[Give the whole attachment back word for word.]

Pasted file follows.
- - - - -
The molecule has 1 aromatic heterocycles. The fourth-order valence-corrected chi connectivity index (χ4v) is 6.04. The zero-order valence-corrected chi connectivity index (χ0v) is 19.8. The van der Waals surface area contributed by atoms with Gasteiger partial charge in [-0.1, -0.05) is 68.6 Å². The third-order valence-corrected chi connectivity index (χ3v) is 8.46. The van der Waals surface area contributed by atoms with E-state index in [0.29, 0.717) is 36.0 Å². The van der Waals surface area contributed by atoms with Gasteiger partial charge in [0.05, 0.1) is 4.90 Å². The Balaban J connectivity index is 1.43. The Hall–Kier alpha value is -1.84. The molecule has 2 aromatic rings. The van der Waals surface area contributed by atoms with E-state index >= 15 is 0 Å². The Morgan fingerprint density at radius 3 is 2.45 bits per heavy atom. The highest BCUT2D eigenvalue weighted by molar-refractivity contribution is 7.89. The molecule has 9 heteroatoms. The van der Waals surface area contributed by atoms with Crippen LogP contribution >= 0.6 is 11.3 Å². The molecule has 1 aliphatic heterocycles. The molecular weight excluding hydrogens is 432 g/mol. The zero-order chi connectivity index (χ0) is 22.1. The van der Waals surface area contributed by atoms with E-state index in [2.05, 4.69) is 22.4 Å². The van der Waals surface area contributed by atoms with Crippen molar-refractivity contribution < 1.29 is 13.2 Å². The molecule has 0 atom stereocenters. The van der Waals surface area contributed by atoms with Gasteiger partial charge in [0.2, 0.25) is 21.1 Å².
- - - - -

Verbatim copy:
The molecule has 1 aromatic heterocycles. The fourth-order valence-corrected chi connectivity index (χ4v) is 6.04. The zero-order valence-corrected chi connectivity index (χ0v) is 19.8. The van der Waals surface area contributed by atoms with Gasteiger partial charge in [-0.1, -0.05) is 68.6 Å². The third-order valence-corrected chi connectivity index (χ3v) is 8.46. The van der Waals surface area contributed by atoms with E-state index in [0.29, 0.717) is 36.0 Å². The van der Waals surface area contributed by atoms with Gasteiger partial charge in [0.05, 0.1) is 4.90 Å². The Balaban J connectivity index is 1.43. The Hall–Kier alpha value is -1.84. The molecule has 2 aromatic rings. The van der Waals surface area contributed by atoms with E-state index >= 15 is 0 Å². The Morgan fingerprint density at radius 3 is 2.45 bits per heavy atom. The highest BCUT2D eigenvalue weighted by molar-refractivity contribution is 7.89. The molecule has 9 heteroatoms. The van der Waals surface area contributed by atoms with Crippen LogP contribution >= 0.6 is 11.3 Å². The molecule has 1 aliphatic heterocycles. The molecular weight excluding hydrogens is 432 g/mol. The zero-order chi connectivity index (χ0) is 22.1. The van der Waals surface area contributed by atoms with E-state index in [2.05, 4.69) is 22.4 Å². The van der Waals surface area contributed by atoms with Crippen molar-refractivity contribution < 1.29 is 13.2 Å². The molecule has 0 atom stereocenters. The van der Waals surface area contributed by atoms with Gasteiger partial charge in [0.2, 0.25) is 21.1 Å².